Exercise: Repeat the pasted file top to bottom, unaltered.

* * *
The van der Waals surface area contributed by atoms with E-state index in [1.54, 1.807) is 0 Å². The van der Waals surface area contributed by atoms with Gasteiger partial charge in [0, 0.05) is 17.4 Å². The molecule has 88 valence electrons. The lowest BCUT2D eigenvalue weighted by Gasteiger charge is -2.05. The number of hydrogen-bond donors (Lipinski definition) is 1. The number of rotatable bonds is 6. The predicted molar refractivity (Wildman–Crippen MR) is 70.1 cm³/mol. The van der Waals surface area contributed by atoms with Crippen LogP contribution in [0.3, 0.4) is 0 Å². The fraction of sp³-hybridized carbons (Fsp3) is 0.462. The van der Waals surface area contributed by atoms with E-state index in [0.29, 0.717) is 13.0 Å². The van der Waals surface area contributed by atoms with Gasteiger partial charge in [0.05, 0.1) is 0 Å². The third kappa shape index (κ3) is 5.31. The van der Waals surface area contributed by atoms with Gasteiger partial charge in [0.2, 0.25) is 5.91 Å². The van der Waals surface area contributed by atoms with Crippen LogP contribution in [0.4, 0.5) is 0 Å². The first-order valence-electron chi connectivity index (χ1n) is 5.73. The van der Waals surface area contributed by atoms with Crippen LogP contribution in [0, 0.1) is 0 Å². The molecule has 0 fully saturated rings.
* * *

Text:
The van der Waals surface area contributed by atoms with E-state index in [1.54, 1.807) is 0 Å². The van der Waals surface area contributed by atoms with Gasteiger partial charge in [0, 0.05) is 17.4 Å². The molecule has 88 valence electrons. The lowest BCUT2D eigenvalue weighted by Gasteiger charge is -2.05. The number of hydrogen-bond donors (Lipinski definition) is 1. The number of rotatable bonds is 6. The predicted molar refractivity (Wildman–Crippen MR) is 70.1 cm³/mol. The van der Waals surface area contributed by atoms with Crippen LogP contribution in [0.3, 0.4) is 0 Å². The fraction of sp³-hybridized carbons (Fsp3) is 0.462. The van der Waals surface area contributed by atoms with E-state index in [0.29, 0.717) is 13.0 Å². The van der Waals surface area contributed by atoms with Gasteiger partial charge in [0.05, 0.1) is 0 Å². The third kappa shape index (κ3) is 5.31. The van der Waals surface area contributed by atoms with Gasteiger partial charge in [0.2, 0.25) is 5.91 Å². The van der Waals surface area contributed by atoms with Crippen LogP contribution in [0.4, 0.5) is 0 Å². The first-order valence-electron chi connectivity index (χ1n) is 5.73. The van der Waals surface area contributed by atoms with Crippen LogP contribution in [0, 0.1) is 0 Å². The molecule has 0 fully saturated rings.